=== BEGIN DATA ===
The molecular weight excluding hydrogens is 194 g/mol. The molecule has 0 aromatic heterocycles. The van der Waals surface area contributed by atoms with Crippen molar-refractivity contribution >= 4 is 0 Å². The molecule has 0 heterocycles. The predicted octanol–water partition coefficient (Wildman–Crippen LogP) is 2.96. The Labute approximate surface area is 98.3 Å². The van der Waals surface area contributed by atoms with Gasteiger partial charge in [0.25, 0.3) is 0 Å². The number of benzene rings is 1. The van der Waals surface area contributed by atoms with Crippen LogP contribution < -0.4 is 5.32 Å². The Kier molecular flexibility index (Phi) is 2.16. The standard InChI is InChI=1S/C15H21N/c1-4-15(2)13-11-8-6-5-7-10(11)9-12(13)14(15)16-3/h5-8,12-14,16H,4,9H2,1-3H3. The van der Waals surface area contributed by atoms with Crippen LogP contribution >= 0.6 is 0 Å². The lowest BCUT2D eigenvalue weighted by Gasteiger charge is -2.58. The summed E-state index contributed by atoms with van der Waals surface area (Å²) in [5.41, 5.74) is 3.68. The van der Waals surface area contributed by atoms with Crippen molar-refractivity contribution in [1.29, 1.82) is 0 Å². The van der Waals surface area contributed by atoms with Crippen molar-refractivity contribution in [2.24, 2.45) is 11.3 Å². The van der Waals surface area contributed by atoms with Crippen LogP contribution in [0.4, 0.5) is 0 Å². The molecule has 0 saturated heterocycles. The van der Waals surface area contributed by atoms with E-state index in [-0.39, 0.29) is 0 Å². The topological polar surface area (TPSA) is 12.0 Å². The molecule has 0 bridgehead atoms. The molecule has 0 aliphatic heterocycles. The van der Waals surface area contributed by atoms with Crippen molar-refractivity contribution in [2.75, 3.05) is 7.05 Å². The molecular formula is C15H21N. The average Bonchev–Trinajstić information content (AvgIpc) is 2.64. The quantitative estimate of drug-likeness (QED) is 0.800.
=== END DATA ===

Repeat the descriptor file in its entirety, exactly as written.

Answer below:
The molecular weight excluding hydrogens is 194 g/mol. The molecule has 0 aromatic heterocycles. The van der Waals surface area contributed by atoms with Crippen molar-refractivity contribution >= 4 is 0 Å². The molecule has 0 heterocycles. The predicted octanol–water partition coefficient (Wildman–Crippen LogP) is 2.96. The Labute approximate surface area is 98.3 Å². The van der Waals surface area contributed by atoms with Gasteiger partial charge in [0.25, 0.3) is 0 Å². The number of benzene rings is 1. The van der Waals surface area contributed by atoms with Crippen LogP contribution < -0.4 is 5.32 Å². The Kier molecular flexibility index (Phi) is 2.16. The standard InChI is InChI=1S/C15H21N/c1-4-15(2)13-11-8-6-5-7-10(11)9-12(13)14(15)16-3/h5-8,12-14,16H,4,9H2,1-3H3. The van der Waals surface area contributed by atoms with Crippen LogP contribution >= 0.6 is 0 Å². The lowest BCUT2D eigenvalue weighted by Gasteiger charge is -2.58. The summed E-state index contributed by atoms with van der Waals surface area (Å²) in [5.41, 5.74) is 3.68. The van der Waals surface area contributed by atoms with Crippen molar-refractivity contribution in [1.29, 1.82) is 0 Å². The van der Waals surface area contributed by atoms with Crippen molar-refractivity contribution in [2.24, 2.45) is 11.3 Å². The van der Waals surface area contributed by atoms with Crippen LogP contribution in [0.4, 0.5) is 0 Å². The molecule has 0 saturated heterocycles. The van der Waals surface area contributed by atoms with E-state index in [-0.39, 0.29) is 0 Å². The topological polar surface area (TPSA) is 12.0 Å². The molecule has 0 bridgehead atoms. The molecule has 0 aliphatic heterocycles. The van der Waals surface area contributed by atoms with Crippen molar-refractivity contribution in [2.75, 3.05) is 7.05 Å². The molecular formula is C15H21N. The average Bonchev–Trinajstić information content (AvgIpc) is 2.64. The quantitative estimate of drug-likeness (QED) is 0.800.